have to protect labor and the environment and not give special legal
to multinational corporations (See "The Prairie Populist: Byron
Congress approved the Central American Free Trade Agreement (CAFTA) last
year by just two votes (with 15 House Democrats supporting Bush), but
has not yet ratified the treaty, and the Dominican Republic has not fully
implemented it. The free trade agreement with Oman also narrowly
July, following exposes of Oman's weak record on labor rights and of the
widespread abuse of migrant garment workers in Jordan, whose 2001 free
trade agreement had slightly improved labor rights language. If
majority in either house of Congress this fall, President Bush will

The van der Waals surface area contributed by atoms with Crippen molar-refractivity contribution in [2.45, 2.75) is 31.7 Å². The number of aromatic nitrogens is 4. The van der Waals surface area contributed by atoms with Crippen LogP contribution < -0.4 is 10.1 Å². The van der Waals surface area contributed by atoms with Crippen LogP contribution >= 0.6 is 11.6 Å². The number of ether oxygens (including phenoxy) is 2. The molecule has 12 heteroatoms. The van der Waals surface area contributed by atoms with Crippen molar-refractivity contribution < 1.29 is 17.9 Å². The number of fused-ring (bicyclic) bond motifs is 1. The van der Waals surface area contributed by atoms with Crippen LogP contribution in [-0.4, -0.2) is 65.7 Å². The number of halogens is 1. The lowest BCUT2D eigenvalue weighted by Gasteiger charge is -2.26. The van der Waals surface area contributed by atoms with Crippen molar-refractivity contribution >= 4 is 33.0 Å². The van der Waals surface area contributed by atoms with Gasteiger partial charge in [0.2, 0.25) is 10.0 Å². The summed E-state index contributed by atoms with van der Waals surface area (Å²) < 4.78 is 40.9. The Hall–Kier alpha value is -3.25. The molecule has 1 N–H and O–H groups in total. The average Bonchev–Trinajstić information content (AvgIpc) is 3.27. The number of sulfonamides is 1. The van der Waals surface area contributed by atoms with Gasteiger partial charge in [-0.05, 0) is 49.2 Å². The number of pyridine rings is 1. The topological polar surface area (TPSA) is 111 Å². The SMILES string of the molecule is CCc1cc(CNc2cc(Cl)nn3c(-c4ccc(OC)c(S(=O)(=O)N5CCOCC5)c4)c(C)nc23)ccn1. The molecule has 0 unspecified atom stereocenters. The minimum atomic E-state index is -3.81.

particularly tough time next year renewing the "fast track" trade
negotiating authority that restricts opposition to trade deals.
National negotiators disagreed over many issues in the Doha talks, but
the biggest stumbling block was agricultural trade. The United
European Union were supposed to reduce tariffs and subsidies to permit
developing nations to sell their agricultural products without unfair
competition or obstacles. But the developed countries retained loopholes
that could have preserved most subsidies.
At the same time, the United States insisted on freer access to
developing countries' markets for industrial goods and services,
efforts to protect infant industries. The final straw came when the
bowing to lobbies from the big domestic agricultural producers, insisted
that developing countries give up nearly all powers to protect
products, including such staple crops as rice that sustain vast
But even if the United States had played a completely honest,
well-intentioned role in the talks, the Doha round would have been a